John Bailey: Dick Walker – a man who left an indelible mark on angling

John Bailey and friends James and Alan with an enormous crucian. Picture: John Bailey

John Bailey and friends James and Alan with an enormous crucian. Picture: John Bailey - Credit: Archant

Just on 100 years ago, the Titan of the 20th century fishing scene, Richard Walker, was born.

Driven mad by bubbles! Picture: John Bailey

Driven mad by bubbles! Picture: John Bailey - Credit: Archant

He died tragically prematurely in the mid-1980s, but even by his later 60s, Walker had transformed angling. There won't be a reader today born anytime between 1950 and 1980 who won't fully understand Walker's impact.

To try and précis Walker's angling life is almost impossible. He was an engineer by training and he brought a logical mind and an analytical brain to a sport that had previously been guided by heart, soul and passion. Through his writings, primarily, Walker created the specialist angling scene and the specimen hunter. When he caught the record carp, a 44lb common, in 1952, he also transformed the carp fishing world forever. The fact that he then went on to design and develop carp rods, lines and even bite indicators only further cemented his reputation and his unforgettable impact.

Many of us will remember Walker as the long-term carp record holder, but he caught massive fish of every species and in his later life turned to stillwater trout fishing and transformed that, too. He helped develop better rods, lines and some famous fly patterns.

He was the first amongst equals, the most famous and influential of a group of anglers that included Fred J Taylor, Fred Buller, Peter Stone and even a young Peter Drennan. He was the first angler to appear on Desert Island Discs. He was the first angler to have his obituary written in The Times. No wonder. As an angler, an innovator, a communicator and a man, he has never been surpassed and, in all probability, never will be.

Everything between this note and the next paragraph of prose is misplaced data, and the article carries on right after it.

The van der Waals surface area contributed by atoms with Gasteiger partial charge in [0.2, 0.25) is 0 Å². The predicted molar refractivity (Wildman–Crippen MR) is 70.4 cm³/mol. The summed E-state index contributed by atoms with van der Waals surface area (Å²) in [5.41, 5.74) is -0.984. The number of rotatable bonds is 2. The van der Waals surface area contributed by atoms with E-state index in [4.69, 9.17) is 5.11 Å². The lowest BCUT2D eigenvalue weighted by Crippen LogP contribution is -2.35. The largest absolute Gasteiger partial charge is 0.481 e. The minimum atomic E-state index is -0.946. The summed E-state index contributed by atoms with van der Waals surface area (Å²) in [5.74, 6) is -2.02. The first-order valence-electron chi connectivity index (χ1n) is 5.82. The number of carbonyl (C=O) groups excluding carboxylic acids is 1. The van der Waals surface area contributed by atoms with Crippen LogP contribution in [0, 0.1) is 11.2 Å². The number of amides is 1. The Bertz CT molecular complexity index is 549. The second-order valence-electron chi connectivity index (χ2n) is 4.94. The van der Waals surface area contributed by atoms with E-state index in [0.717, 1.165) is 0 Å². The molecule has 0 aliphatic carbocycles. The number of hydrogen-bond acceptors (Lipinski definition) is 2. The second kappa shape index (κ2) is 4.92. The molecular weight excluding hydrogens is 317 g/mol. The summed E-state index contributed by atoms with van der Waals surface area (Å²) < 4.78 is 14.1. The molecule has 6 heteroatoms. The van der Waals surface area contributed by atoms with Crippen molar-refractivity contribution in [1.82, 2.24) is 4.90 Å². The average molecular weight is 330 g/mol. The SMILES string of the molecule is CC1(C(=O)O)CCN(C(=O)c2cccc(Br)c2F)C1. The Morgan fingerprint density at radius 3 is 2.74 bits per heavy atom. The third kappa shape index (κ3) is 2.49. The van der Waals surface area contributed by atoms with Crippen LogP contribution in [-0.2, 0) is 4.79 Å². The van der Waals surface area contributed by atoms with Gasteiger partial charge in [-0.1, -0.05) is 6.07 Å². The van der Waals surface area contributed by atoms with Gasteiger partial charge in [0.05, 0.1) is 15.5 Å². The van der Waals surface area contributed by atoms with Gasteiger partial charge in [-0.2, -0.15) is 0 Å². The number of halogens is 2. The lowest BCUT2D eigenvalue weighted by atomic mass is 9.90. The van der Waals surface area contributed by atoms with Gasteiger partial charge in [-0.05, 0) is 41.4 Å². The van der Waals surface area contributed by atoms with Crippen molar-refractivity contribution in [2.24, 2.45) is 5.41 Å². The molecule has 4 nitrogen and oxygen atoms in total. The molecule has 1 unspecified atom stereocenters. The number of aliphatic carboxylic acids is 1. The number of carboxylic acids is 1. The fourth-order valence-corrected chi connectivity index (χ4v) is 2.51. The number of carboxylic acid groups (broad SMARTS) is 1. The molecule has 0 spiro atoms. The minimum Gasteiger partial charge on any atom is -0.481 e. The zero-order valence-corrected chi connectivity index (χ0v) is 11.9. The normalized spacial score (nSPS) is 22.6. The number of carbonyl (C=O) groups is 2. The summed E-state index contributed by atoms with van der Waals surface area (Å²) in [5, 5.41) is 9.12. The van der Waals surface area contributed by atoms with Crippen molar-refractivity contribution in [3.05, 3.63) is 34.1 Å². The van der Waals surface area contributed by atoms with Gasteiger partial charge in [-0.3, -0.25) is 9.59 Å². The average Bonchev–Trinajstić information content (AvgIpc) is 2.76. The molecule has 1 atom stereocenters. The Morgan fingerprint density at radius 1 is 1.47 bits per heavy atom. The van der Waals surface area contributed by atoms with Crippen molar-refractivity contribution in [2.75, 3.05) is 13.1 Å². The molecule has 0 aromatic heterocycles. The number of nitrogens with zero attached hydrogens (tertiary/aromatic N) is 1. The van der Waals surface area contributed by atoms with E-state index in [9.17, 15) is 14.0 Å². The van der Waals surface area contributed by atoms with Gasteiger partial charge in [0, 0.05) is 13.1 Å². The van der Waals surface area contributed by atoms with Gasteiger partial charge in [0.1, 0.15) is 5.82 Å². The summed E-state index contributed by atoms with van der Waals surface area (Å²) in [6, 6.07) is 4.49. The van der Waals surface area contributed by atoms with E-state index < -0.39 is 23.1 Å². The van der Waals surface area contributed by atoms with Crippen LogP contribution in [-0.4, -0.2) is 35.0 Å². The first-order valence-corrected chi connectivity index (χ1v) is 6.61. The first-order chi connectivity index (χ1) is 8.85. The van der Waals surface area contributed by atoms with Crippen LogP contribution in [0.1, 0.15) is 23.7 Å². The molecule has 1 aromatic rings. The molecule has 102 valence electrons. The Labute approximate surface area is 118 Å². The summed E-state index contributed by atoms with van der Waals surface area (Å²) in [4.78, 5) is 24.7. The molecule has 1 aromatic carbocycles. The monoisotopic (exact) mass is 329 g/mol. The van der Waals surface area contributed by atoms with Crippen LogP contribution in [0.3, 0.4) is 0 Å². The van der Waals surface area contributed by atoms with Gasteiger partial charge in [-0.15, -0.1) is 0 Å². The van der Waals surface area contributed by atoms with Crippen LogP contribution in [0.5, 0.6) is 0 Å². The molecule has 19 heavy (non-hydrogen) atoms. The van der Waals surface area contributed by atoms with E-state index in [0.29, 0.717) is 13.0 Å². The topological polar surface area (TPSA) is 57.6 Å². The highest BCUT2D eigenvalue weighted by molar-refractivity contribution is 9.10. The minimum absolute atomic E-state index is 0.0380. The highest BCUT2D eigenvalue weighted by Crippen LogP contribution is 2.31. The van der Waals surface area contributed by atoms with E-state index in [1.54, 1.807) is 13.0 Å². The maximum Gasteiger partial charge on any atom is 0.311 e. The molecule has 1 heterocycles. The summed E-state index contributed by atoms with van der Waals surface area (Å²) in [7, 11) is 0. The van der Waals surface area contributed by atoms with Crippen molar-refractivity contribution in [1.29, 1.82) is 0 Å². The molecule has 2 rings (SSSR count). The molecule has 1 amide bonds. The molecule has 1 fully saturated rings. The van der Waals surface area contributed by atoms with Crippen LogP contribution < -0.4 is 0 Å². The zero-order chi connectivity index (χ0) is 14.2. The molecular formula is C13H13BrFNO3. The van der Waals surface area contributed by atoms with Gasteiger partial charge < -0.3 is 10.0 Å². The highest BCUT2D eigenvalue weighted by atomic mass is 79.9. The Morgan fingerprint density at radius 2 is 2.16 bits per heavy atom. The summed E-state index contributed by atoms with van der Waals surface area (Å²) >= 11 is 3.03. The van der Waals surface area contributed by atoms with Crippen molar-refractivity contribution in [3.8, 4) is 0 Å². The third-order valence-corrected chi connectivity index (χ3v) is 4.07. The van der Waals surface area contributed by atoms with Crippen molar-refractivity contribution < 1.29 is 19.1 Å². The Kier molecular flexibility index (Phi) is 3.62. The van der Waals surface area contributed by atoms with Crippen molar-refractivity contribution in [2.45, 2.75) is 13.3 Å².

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'Fishing with Mr Crabtree', as a very young lad was my bible, but 'Stillwater Angling' by Richard Walker replaced it as I grew up. Walker's birth and this one of Walker's books have been very much on my mind this week. In 'Stillwater Angling', Walker talks about how and why fish bubble and how you can catch bubblers. I wish I'd had him with me on a couple of crucian carp sessions.

How can you be driven mad by a fish no larger than two or three pounds for a whole 16 hours? I don't think there was a minute of those 16 hours, spread over two days, when I didn't have crucians bubbling in my swim. And if they weren't bubbling, then they were rolling.

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There is no doubt they were on my bait because they simply weren't bubbling anywhere else. They might have been on my bait but they certainly weren't taking my hook bait. It didn't matter what hook arrangement or hook bait I used, the float never did more than waver, lift or occasionally curtsey. It never once went down firmly enough for me to respond with a strike. It was a puzzle. Would that Walker had been with me to find a solution.

When I appeared the morning of the second session, there was another head scratcher awaiting me. Although the lake I was fishing was otter fenced, there, right by my swim, lay an ottered crucian of perhaps a pound and a half. Though the owner and I toured the entire perimeter of the fence, we could find no way that the otter had intruded. There were no signs on the bank, no otter spraints, absolutely nothing to indicate that an otter had been, hunted and feasted. It was a complete mystery and perhaps an otter wasn't even to blame in the first place. Perhaps a mink had crept in, or had the hungriest of herons done some dirty work?

Three days ago, I was walking to a pitch on a tench lake high up above the River Wensum. On a gravel bar beneath me, I saw perhaps the biggest chub it has ever been my privilege to witness. I watched him for all of perhaps 15 seconds before he sensed my presence and simply fled. He was like a torpedo disappearing downstream and eventually vanishing into bankside, marginal vegetation.

I thought back to Walker. In one of his books he mentions that a 'scared' chub comes 'unscared' at a rate of about 10 minutes per pound in weight. I guess the chub that I saw had to be close on 8lb pounds which, according to Walker, would mean that it would be back on those gravels, in full view, in around one hour and 20 minutes. As I've said, that sighting took place some days ago and he's still not returned. Chub are evidently much more easily scared now than they were in the great man's day.

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